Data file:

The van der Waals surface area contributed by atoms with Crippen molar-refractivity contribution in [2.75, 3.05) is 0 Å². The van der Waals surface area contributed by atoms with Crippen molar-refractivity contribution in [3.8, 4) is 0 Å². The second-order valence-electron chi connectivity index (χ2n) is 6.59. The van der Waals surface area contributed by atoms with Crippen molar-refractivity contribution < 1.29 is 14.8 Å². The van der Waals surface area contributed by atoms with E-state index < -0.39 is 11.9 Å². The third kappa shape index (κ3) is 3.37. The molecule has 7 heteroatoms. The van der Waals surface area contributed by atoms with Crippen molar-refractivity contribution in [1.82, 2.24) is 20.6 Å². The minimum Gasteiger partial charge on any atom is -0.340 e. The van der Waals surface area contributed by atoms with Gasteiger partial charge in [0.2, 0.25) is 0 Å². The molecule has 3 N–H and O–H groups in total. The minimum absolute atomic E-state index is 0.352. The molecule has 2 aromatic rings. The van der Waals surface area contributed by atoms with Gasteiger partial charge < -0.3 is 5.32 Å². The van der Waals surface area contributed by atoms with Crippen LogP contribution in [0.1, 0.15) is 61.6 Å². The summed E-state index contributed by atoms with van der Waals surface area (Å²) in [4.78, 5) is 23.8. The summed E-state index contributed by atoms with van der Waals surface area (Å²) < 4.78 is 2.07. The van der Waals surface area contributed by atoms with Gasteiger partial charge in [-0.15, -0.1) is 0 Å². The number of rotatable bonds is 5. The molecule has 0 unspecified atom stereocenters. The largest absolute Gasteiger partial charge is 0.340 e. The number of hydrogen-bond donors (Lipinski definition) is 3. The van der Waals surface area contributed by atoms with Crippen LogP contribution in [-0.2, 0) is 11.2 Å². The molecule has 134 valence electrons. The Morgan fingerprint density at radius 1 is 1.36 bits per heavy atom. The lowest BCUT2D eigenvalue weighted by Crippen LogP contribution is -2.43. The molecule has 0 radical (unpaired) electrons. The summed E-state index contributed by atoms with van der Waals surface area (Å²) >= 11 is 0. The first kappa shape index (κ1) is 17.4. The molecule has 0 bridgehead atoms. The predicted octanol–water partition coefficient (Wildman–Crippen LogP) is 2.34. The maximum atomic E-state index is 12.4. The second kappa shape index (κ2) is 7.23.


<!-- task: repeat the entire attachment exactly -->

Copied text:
The van der Waals surface area contributed by atoms with Crippen molar-refractivity contribution in [2.75, 3.05) is 0 Å². The van der Waals surface area contributed by atoms with Crippen molar-refractivity contribution in [3.8, 4) is 0 Å². The second-order valence-electron chi connectivity index (χ2n) is 6.59. The van der Waals surface area contributed by atoms with Crippen molar-refractivity contribution < 1.29 is 14.8 Å². The van der Waals surface area contributed by atoms with E-state index < -0.39 is 11.9 Å². The third kappa shape index (κ3) is 3.37. The molecule has 7 heteroatoms. The van der Waals surface area contributed by atoms with Crippen molar-refractivity contribution in [1.82, 2.24) is 20.6 Å². The minimum Gasteiger partial charge on any atom is -0.340 e. The van der Waals surface area contributed by atoms with Gasteiger partial charge in [0.2, 0.25) is 0 Å². The molecule has 3 N–H and O–H groups in total. The minimum absolute atomic E-state index is 0.352. The molecule has 2 aromatic rings. The van der Waals surface area contributed by atoms with Gasteiger partial charge < -0.3 is 5.32 Å². The van der Waals surface area contributed by atoms with Crippen LogP contribution in [0.1, 0.15) is 61.6 Å². The summed E-state index contributed by atoms with van der Waals surface area (Å²) in [4.78, 5) is 23.8. The summed E-state index contributed by atoms with van der Waals surface area (Å²) < 4.78 is 2.07. The van der Waals surface area contributed by atoms with Gasteiger partial charge in [-0.15, -0.1) is 0 Å². The number of rotatable bonds is 5. The molecule has 0 unspecified atom stereocenters. The largest absolute Gasteiger partial charge is 0.340 e. The number of hydrogen-bond donors (Lipinski definition) is 3. The van der Waals surface area contributed by atoms with Crippen LogP contribution in [-0.2, 0) is 11.2 Å². The molecule has 134 valence electrons. The Morgan fingerprint density at radius 1 is 1.36 bits per heavy atom. The lowest BCUT2D eigenvalue weighted by Crippen LogP contribution is -2.43. The molecule has 0 radical (unpaired) electrons. The summed E-state index contributed by atoms with van der Waals surface area (Å²) >= 11 is 0. The first kappa shape index (κ1) is 17.4. The molecule has 0 bridgehead atoms. The predicted octanol–water partition coefficient (Wildman–Crippen LogP) is 2.34. The maximum atomic E-state index is 12.4. The second kappa shape index (κ2) is 7.23.